Elis Regina – Em Pleno Verão (1970)

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Elis Regina
“Em pleno verão”
Released 1970 Philips (R 765.112 L)
Reissue 2005 (811 467-2)

1 Vou deitar e rolar (Quaquaraquaquá)
(Baden Powell, Paulo César Pinheiro)
2 Bicho do mato
(Jorge Ben)
3 Verão vermelho
(Nonato Buzar)
4 Até aí morreu Neves
(Jorge Ben)
5 Frevo
(Tom Jobim, Vinicius de Moraes)
6 As curvas da estrada de Santos
(Erasmo Carlos, Roberto Carlos)
7 Fechado pra balanço
(Gilberto Gil)
8 Não tenha medo
(Caetano Veloso)
9 These are the songs
(Tim Maia)
10 Comunicação
(Édson Alencar, Hélio Matheus)
11 Copacabana velha de guerra
(Sergio Flaksman, Joyce)

This is a fun album that sees Elis taking herself a bit less seriously than would be the case in years to come. Beginning with the beautiful photo on the album cover, it’s sunshine all the way through. Recorded and released in 1970, it sits on a precipice of musical history sort of like the proverbial time capsule left for the extra-terrestrials to tell them about contemporary MPB. With consistently interesting and flawless arrangements from Erlon Chaves, Elis rips through a repertoire of songs that couldn’t get much better spanning Bossa Nova, Jovem Guarda, Brazilian Soul and Tropicália and spinning them into a weirdly unified whole. A delirious take on “Vou deitar e rolar (Quaquaraquaquá)” from Baden Powell and Paulo César Pinheiro has Elis unable to restrain herself from laughing through most of it, which is a cue to the listener to lighten up a bit. Two fantastic tunes from Jorge Ben nestle nicely with tunes from Caetano Veloso and Gilberto Gil – “Fechado pra balanço” stands out in particular and is a testament to the stylistic strengths of both composer and interpreter here, as their different personalities are completely intermingled and simultaneously distinct, a talent that was an uncanny ability of Elis. She also continues her tradition of lifting up new talented writers by concluding with a song by a young Joyce (“Copacabana velha de guerra”) and especially the inclusion of Tim Maia’s “These Are The Songs” on which she brought him into the studio to sing. This was the same year that Tim’s debut album would come out, and his inclusion on an album by the reigning queen of MPB helped him to explode on the scene.  But for all the great material on here, currently my favorite cut is “As Curvas da Estrada de Santos” in which she is able to out-swagger Roberto Carlos, with big help from her backing band who really work it out. (Wilson das Neves on drums?? I don’t have musician credits for this one..) Although this album doesn’t seem to have any of the titles that would come to be Elis’ “signature songs” associated with her during the remainder of her short life, it’s a nice solid slab of great music in her discography.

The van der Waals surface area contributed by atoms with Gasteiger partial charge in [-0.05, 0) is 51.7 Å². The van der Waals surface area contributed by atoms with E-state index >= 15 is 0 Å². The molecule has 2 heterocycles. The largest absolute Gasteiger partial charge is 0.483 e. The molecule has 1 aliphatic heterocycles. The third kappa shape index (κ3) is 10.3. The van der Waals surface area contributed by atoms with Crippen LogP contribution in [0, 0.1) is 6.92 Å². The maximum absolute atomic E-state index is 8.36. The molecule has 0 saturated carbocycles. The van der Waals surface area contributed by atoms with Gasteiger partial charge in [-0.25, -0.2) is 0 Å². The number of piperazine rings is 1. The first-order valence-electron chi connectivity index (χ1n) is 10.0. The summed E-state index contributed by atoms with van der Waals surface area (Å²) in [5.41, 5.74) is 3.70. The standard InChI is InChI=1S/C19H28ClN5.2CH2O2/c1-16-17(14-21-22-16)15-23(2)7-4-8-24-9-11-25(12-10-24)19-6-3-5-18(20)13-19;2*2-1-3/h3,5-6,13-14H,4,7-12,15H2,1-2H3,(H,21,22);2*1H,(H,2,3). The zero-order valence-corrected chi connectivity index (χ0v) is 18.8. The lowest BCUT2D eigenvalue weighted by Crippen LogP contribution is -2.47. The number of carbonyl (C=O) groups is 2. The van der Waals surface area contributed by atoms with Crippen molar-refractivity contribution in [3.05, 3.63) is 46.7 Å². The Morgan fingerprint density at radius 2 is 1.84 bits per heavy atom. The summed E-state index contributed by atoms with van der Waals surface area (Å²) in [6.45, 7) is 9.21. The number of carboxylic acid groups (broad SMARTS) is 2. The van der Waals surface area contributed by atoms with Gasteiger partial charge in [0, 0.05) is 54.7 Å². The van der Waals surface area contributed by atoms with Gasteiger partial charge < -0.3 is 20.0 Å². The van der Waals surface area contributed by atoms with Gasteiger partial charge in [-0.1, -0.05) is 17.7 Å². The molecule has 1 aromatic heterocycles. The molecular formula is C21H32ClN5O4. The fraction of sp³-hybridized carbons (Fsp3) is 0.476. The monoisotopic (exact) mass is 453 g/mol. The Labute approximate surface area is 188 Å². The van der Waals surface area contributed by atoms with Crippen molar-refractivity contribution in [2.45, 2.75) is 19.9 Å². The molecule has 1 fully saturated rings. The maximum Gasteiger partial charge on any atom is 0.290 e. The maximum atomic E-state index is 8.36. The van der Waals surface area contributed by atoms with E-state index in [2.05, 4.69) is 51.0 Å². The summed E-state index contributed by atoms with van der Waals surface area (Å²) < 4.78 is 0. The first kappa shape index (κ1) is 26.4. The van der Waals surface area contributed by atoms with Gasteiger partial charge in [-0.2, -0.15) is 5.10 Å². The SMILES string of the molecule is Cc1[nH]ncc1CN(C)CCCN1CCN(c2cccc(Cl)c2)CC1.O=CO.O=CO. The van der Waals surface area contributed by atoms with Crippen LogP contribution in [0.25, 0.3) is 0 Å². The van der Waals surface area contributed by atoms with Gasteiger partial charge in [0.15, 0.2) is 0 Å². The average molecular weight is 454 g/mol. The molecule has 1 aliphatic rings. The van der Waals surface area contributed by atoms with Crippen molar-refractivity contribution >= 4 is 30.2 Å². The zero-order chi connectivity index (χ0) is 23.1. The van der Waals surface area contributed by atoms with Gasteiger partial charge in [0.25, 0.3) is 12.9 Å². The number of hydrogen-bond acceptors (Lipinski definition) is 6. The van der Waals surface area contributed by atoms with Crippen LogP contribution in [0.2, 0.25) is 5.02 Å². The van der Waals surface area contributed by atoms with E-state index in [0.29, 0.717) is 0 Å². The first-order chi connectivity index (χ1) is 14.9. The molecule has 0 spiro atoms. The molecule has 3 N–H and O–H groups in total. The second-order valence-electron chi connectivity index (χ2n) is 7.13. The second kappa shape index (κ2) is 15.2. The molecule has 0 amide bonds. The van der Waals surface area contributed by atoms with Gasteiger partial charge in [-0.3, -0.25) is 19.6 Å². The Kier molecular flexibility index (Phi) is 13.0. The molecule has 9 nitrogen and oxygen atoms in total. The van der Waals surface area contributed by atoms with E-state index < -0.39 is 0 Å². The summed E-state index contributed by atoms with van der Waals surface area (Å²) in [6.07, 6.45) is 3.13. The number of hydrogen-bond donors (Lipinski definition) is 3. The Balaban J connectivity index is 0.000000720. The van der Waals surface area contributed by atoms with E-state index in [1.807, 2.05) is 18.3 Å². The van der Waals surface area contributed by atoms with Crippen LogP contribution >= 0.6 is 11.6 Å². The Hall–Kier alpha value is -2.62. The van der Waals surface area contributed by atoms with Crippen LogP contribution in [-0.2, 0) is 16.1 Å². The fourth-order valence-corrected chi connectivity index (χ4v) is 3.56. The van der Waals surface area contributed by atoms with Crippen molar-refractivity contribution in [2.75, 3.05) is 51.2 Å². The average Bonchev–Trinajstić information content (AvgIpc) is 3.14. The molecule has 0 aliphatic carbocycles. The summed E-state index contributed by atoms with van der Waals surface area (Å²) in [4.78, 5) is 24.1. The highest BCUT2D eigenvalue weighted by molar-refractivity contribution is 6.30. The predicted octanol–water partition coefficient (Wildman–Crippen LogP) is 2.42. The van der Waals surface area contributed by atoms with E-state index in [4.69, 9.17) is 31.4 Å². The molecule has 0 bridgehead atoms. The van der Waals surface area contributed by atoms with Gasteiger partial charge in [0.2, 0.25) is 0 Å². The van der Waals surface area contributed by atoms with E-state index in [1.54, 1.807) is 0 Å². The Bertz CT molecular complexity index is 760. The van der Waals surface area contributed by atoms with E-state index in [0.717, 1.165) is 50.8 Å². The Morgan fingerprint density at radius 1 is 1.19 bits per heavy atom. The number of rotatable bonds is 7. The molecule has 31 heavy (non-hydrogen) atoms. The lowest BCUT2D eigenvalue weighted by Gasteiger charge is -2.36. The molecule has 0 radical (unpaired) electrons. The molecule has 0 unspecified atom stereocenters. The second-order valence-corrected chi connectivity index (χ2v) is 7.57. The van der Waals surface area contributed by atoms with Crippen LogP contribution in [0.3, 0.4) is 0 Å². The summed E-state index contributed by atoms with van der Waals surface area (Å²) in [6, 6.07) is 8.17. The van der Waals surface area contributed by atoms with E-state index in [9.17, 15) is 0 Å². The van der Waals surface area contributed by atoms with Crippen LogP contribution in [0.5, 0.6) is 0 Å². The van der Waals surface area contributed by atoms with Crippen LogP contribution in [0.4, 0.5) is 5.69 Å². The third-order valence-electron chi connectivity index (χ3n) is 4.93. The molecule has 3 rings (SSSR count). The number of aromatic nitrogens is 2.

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João Donato – Lugar Comum (1975) with Gilberto Gil

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João Donato
“Lugar Comum”
Released 1975 on Philips
Reissued 2004 on Dúbas Música

1 Lugar comum
(Gilberto Gil, João Donato)
2 Tudo tem
(Gilberto Gil, João Donato)
3 A bruxa de mentira
(Gilberto Gil, João Donato)
4 Ê menina
(Guarabyra, João Donato)
5 Bananeira
(Gilberto Gi, João Donato)
6 Patumbalacundê
(Orlandivo, Durval Ferreira, Gilberto Gil, João Donato)
7 Xangô é de Baê
(Rubens Confeti, Sidney da Conceição, João Donato)
8 Pretty dolly
(Norman Gimbel, João Donato)
9 Emoriô
(Gilberto Gil, João Donato)
10 Naturalmente
(Caetano Veloso, João Donato)
11 Que besteira
(Gilberto Gil, João Donato)
12 Deixei recado
(Gilberto Gil, João Donato)

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Mellow and laid-back and yet also very funky. Classic album, impossible to find on vinyl without selling your organs, but it’s been around in the blogosphere for quite a while. Still, it is very nice that this remaster exists and I hope someone out there takes advantage of the FLAC availability. I have no idea why Donato changed the album cover — which was kind of bland and ugly to begin with — to something even more bland and ugly. Just my opinion. If you want a review that completely misses the point about nearly everything on this album and amazingly fails to mention the presence of Gilberto Gil or collaborations with Caetano Veloso, go look for Thom Jurek’s award-winning AMG prose/drivel about this album. He never disappoints in the mediocrity department.

Worth pointing out that the song ‘Bananeira’ was also a hit for Emilio Santiago on an album that Donato arranged for him in this same year.

The reissue has liner notes in both Portuguese and English that give some pretty detailed anecdotes about each song. Particularly interesting is the story behind the song “Xango é de Baê”. The keyboard tones are, naturally, gorgeous, and the production is impeccable and warm like the hug of an old friend. Indeed. If you don’t know this album, you ought to check it out; If you do already know it, but not this remaster, leave a message here, particularly if you have an opinion about the remastering. I am personally pretty happy with this one.

Gil & Jorge – Ogum Xango (1975)


Jorge Ben & Gilberto Gil
——————————
Gil & Jorge / Ogun Xango

Released 1975 Phonogram (9299 453/4)
This reissue: Salve, Jorge! Boxset 2009

LP 1

1 Meu glorioso São Cristóvão
(Jorge Ben)
2 Nega
(Gilberto Gil)